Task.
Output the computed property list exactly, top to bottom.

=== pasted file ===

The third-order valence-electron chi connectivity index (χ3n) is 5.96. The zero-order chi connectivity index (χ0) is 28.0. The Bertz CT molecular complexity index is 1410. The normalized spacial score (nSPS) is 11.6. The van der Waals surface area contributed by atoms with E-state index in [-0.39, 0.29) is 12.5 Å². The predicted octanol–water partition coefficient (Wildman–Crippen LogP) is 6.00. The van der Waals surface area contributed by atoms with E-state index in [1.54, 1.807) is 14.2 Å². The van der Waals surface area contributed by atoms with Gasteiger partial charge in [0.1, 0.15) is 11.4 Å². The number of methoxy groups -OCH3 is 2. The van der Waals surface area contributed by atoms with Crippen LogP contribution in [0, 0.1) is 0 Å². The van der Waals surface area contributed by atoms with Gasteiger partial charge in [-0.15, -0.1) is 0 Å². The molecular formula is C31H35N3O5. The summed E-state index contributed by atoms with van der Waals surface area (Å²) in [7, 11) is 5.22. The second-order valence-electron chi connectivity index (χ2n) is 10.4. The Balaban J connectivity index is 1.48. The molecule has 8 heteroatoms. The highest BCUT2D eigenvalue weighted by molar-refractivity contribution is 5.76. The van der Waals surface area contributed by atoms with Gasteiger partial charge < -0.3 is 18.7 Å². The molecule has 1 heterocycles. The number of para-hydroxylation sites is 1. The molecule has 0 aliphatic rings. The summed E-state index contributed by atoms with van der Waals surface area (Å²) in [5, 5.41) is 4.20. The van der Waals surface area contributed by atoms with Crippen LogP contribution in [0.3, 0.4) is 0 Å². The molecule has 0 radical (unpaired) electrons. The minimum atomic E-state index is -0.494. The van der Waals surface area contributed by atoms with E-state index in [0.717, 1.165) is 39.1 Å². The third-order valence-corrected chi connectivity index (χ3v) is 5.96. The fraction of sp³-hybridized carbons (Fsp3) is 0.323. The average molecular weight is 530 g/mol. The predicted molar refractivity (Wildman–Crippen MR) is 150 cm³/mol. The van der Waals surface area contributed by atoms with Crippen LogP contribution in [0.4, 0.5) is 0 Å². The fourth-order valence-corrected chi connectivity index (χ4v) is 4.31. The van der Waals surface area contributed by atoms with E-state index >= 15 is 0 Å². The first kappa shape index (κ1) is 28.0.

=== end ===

The third-order valence-electron chi connectivity index (χ3n) is 5.96. The zero-order chi connectivity index (χ0) is 28.0. The Bertz CT molecular complexity index is 1410. The normalized spacial score (nSPS) is 11.6. The van der Waals surface area contributed by atoms with E-state index in [-0.39, 0.29) is 12.5 Å². The predicted octanol–water partition coefficient (Wildman–Crippen LogP) is 6.00. The van der Waals surface area contributed by atoms with E-state index in [1.54, 1.807) is 14.2 Å². The van der Waals surface area contributed by atoms with Gasteiger partial charge in [0.1, 0.15) is 11.4 Å². The number of methoxy groups -OCH3 is 2. The van der Waals surface area contributed by atoms with Crippen LogP contribution in [0, 0.1) is 0 Å². The van der Waals surface area contributed by atoms with Gasteiger partial charge in [-0.15, -0.1) is 0 Å². The molecular formula is C31H35N3O5. The summed E-state index contributed by atoms with van der Waals surface area (Å²) in [7, 11) is 5.22. The second-order valence-electron chi connectivity index (χ2n) is 10.4. The Balaban J connectivity index is 1.48. The molecule has 8 heteroatoms. The highest BCUT2D eigenvalue weighted by molar-refractivity contribution is 5.76. The van der Waals surface area contributed by atoms with Gasteiger partial charge < -0.3 is 18.7 Å². The molecule has 1 heterocycles. The number of para-hydroxylation sites is 1. The molecule has 0 aliphatic rings. The summed E-state index contributed by atoms with van der Waals surface area (Å²) in [5, 5.41) is 4.20. The van der Waals surface area contributed by atoms with Crippen LogP contribution in [0.3, 0.4) is 0 Å². The molecule has 0 radical (unpaired) electrons. The minimum atomic E-state index is -0.494. The van der Waals surface area contributed by atoms with E-state index in [0.717, 1.165) is 39.1 Å². The third-order valence-corrected chi connectivity index (χ3v) is 5.96. The fraction of sp³-hybridized carbons (Fsp3) is 0.323. The average molecular weight is 530 g/mol. The predicted molar refractivity (Wildman–Crippen MR) is 150 cm³/mol. The van der Waals surface area contributed by atoms with Crippen LogP contribution in [0.4, 0.5) is 0 Å². The fourth-order valence-corrected chi connectivity index (χ4v) is 4.31. The van der Waals surface area contributed by atoms with E-state index >= 15 is 0 Å². The first kappa shape index (κ1) is 28.0.